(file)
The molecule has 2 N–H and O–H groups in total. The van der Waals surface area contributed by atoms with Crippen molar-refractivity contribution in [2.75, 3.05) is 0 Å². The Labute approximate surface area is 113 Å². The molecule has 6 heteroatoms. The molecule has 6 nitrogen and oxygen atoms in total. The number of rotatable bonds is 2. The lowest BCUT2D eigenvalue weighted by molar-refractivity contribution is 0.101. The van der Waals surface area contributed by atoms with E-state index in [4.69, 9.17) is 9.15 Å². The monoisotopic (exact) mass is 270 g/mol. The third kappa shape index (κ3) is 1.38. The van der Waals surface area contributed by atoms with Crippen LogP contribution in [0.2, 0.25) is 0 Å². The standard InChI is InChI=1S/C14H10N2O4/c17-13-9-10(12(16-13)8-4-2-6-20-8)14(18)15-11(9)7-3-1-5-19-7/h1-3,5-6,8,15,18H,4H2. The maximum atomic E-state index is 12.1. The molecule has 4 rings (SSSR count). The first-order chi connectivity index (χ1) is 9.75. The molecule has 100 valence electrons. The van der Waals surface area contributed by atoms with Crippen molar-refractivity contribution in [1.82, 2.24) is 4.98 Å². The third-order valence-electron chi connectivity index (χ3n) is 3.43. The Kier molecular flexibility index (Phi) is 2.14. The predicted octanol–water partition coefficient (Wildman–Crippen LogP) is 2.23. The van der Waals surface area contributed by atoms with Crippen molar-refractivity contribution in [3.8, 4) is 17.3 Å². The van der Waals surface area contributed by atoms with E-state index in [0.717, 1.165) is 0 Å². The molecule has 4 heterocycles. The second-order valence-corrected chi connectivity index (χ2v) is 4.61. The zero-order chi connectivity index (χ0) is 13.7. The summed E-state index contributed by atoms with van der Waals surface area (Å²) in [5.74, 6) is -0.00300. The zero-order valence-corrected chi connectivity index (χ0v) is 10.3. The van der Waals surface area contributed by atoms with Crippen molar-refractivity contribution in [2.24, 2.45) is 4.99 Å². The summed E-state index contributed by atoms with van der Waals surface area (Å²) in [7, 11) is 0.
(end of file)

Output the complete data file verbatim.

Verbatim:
The molecule has 2 N–H and O–H groups in total. The van der Waals surface area contributed by atoms with Crippen molar-refractivity contribution in [2.75, 3.05) is 0 Å². The Labute approximate surface area is 113 Å². The molecule has 6 heteroatoms. The molecule has 6 nitrogen and oxygen atoms in total. The number of rotatable bonds is 2. The lowest BCUT2D eigenvalue weighted by molar-refractivity contribution is 0.101. The van der Waals surface area contributed by atoms with E-state index in [4.69, 9.17) is 9.15 Å². The monoisotopic (exact) mass is 270 g/mol. The third kappa shape index (κ3) is 1.38. The van der Waals surface area contributed by atoms with Crippen LogP contribution in [0.2, 0.25) is 0 Å². The standard InChI is InChI=1S/C14H10N2O4/c17-13-9-10(12(16-13)8-4-2-6-20-8)14(18)15-11(9)7-3-1-5-19-7/h1-3,5-6,8,15,18H,4H2. The maximum atomic E-state index is 12.1. The molecule has 4 rings (SSSR count). The first-order chi connectivity index (χ1) is 9.75. The molecule has 100 valence electrons. The van der Waals surface area contributed by atoms with Crippen molar-refractivity contribution in [1.82, 2.24) is 4.98 Å². The third-order valence-electron chi connectivity index (χ3n) is 3.43. The Kier molecular flexibility index (Phi) is 2.14. The predicted octanol–water partition coefficient (Wildman–Crippen LogP) is 2.23. The van der Waals surface area contributed by atoms with Crippen molar-refractivity contribution in [3.8, 4) is 17.3 Å². The van der Waals surface area contributed by atoms with E-state index in [0.717, 1.165) is 0 Å². The molecule has 4 heterocycles. The second-order valence-corrected chi connectivity index (χ2v) is 4.61. The zero-order chi connectivity index (χ0) is 13.7. The summed E-state index contributed by atoms with van der Waals surface area (Å²) in [5.74, 6) is -0.00300. The zero-order valence-corrected chi connectivity index (χ0v) is 10.3. The van der Waals surface area contributed by atoms with Crippen molar-refractivity contribution in [2.24, 2.45) is 4.99 Å². The summed E-state index contributed by atoms with van der Waals surface area (Å²) in [7, 11) is 0.